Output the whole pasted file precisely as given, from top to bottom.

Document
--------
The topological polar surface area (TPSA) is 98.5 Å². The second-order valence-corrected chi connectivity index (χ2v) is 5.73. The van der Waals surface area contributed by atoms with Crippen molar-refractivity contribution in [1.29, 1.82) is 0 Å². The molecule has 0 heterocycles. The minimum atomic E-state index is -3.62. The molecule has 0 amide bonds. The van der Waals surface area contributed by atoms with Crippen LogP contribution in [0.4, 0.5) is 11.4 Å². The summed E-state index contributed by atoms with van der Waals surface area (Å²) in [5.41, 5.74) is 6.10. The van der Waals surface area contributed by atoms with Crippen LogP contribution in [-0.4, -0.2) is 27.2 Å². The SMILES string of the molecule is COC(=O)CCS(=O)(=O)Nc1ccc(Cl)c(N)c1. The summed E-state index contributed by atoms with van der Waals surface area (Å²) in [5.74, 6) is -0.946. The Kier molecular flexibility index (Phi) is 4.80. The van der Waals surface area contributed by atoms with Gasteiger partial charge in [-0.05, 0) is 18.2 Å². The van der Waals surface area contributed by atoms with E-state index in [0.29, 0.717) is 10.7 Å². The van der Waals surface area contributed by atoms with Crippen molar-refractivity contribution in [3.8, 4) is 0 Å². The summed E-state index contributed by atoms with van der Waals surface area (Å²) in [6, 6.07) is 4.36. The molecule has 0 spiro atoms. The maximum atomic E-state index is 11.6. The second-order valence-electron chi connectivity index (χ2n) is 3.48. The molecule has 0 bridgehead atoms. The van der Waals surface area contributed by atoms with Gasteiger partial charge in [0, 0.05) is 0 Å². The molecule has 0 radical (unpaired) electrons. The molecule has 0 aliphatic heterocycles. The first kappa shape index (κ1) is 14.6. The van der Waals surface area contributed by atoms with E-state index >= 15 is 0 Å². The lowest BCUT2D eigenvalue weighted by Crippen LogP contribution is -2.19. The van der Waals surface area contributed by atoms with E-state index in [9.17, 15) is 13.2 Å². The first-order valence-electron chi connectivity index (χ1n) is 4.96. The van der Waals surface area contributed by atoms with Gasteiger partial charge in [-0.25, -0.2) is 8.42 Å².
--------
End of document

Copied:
The topological polar surface area (TPSA) is 98.5 Å². The second-order valence-corrected chi connectivity index (χ2v) is 5.73. The van der Waals surface area contributed by atoms with Crippen molar-refractivity contribution in [1.29, 1.82) is 0 Å². The molecule has 0 heterocycles. The minimum atomic E-state index is -3.62. The molecule has 0 amide bonds. The van der Waals surface area contributed by atoms with Crippen LogP contribution in [0.4, 0.5) is 11.4 Å². The summed E-state index contributed by atoms with van der Waals surface area (Å²) in [5.41, 5.74) is 6.10. The van der Waals surface area contributed by atoms with Crippen LogP contribution in [-0.4, -0.2) is 27.2 Å². The SMILES string of the molecule is COC(=O)CCS(=O)(=O)Nc1ccc(Cl)c(N)c1. The summed E-state index contributed by atoms with van der Waals surface area (Å²) in [5.74, 6) is -0.946. The Kier molecular flexibility index (Phi) is 4.80. The van der Waals surface area contributed by atoms with Gasteiger partial charge in [-0.05, 0) is 18.2 Å². The van der Waals surface area contributed by atoms with E-state index in [0.29, 0.717) is 10.7 Å². The van der Waals surface area contributed by atoms with Crippen molar-refractivity contribution in [3.8, 4) is 0 Å². The summed E-state index contributed by atoms with van der Waals surface area (Å²) in [6, 6.07) is 4.36. The molecule has 0 spiro atoms. The maximum atomic E-state index is 11.6. The second-order valence-electron chi connectivity index (χ2n) is 3.48. The molecule has 0 bridgehead atoms. The van der Waals surface area contributed by atoms with Gasteiger partial charge in [0, 0.05) is 0 Å². The molecule has 0 radical (unpaired) electrons. The molecule has 0 aliphatic heterocycles. The first kappa shape index (κ1) is 14.6. The van der Waals surface area contributed by atoms with E-state index >= 15 is 0 Å². The lowest BCUT2D eigenvalue weighted by Crippen LogP contribution is -2.19. The van der Waals surface area contributed by atoms with E-state index in [9.17, 15) is 13.2 Å². The first-order valence-electron chi connectivity index (χ1n) is 4.96. The van der Waals surface area contributed by atoms with Gasteiger partial charge in [-0.25, -0.2) is 8.42 Å².